Nigeria, the largest economy in Africa, launched the eNaira, the first digital currency on the African continent. The announcement also listed Nigeria as one of the few countries in the world to have adopted a digital currency system, and leaders hope this will help boost the country’s GDP and fight inflation.
On Monday, the CBDC digital currency of the Central Bank of Nigeria was officially presented at the Abuja statehouse, attended by high-ranking government officials.
Nigerian Government Optimistic About eNaira
Nigerian President Muhammadu Buhari launched e-Naira and stated that it could increase Nigeria’s GDP by $29 billion over the next decade.
With eNaira, Nigeria became the first country in sub-Saharan Africa to fully adopt a digital currency, joining China and a few other countries using or piloting central bank-regulated electronic tender.
The president stated that the new digital currency will improve cross-border trade, improve financial inclusion for people outside the formal economy, and increase remittances.
The eNaira, which was originally supposed to start on October 1, was postponed by the central bank on the grounds that the country is celebrating the independence celebrations. However, it was later launched on Monday, the 25th of October.
In an interview with David Effiong (Davizoe), a blockchain consultant and CEO of the Blockchain Education Invasion (BEI), he spoke about e-naira and his views on the future of blockchain in Nigeria and Africa as a whole.
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Edited excerpts follow:
Q: What are your thoughts on the E-naira that’s about to be launched by the Central Bank of Nigeria?
A: It’s a very great initiative, it shows that Nigeria is now updated unlike before when we joined the other nations late. Recently, Nigerians have been at the forefront globally when it comes to crypto adoption.
According to data from Statista in March, 32% of respondents in Nigeria use crypto. Nigeria also ranked eighth in Chainalysis’ 2020 report on cryptocurrency adoption around the world. This surge happened during the EndSARS protest against police brutality where the organization used bitcoin to raise funds for protesters.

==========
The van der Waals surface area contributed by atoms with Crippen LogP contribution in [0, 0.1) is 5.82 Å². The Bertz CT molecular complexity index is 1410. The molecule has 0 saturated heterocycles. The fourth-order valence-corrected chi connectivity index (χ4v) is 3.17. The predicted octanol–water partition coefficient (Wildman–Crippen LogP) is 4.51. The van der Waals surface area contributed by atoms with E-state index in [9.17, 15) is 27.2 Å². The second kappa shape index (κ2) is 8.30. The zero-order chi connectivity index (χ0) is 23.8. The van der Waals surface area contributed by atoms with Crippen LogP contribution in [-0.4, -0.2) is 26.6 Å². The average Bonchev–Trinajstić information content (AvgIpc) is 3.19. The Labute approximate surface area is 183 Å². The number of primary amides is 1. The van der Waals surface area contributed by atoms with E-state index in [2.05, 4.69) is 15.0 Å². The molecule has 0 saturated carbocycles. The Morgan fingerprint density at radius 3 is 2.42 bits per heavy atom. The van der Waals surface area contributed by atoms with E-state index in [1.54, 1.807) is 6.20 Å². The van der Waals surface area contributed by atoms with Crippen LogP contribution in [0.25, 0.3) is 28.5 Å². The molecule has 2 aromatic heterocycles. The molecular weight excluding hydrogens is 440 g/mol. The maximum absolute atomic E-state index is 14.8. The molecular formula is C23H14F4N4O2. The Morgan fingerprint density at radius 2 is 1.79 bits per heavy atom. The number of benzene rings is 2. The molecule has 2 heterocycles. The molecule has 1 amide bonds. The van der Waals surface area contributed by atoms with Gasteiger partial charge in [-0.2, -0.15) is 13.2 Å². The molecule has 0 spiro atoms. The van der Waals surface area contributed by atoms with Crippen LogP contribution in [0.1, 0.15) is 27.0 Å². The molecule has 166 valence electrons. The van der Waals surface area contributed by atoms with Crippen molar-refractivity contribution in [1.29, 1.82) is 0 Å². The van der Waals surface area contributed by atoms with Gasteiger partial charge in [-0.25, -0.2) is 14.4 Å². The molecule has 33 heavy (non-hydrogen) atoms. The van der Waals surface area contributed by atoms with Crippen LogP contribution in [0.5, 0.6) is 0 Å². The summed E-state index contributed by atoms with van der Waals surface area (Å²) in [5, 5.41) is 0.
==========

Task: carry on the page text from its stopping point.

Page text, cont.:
Q: Is the E-naira any different from the CBDCs launched by other countries?
A: I can’t really say, because we haven’t gotten more details on the Nigeria CBDC concerning what it’s backed with, unlike the US proposed CBDC which is partially backed by reserves, under a system known as fractional-reserve banking.
Central banks around the world are looking to create digital versions of their currencies, known as CBDCs, in response to the growth of online payments and to compete with cryptocurrencies that are beyond the control of governments and global regulators.
Last year, China became the first major economy to launch a test version of a digital currency. Since then, at least five countries have launched their virtual currencies.
Q: Do you think the E-naira will eliminate the use of fiat in Nigeria?
A: YES because it’s a paradigm shift and everyone needs to adopt the digital Economy.
Q: How will the payment system in Nigeria be affected by the E-naira?
A: According to CBN, it will make the transfer of currencies easy across different countries that also have the CBDC due to the pairing of different currencies.
Q: What are your thoughts on the future of Blockchain in Nigeria?
A: The future of blockchain in Nigeria is still far. This is because the government is not interested in doing that. Therefore, the work is left with few passionate individuals who are attacked by the government.
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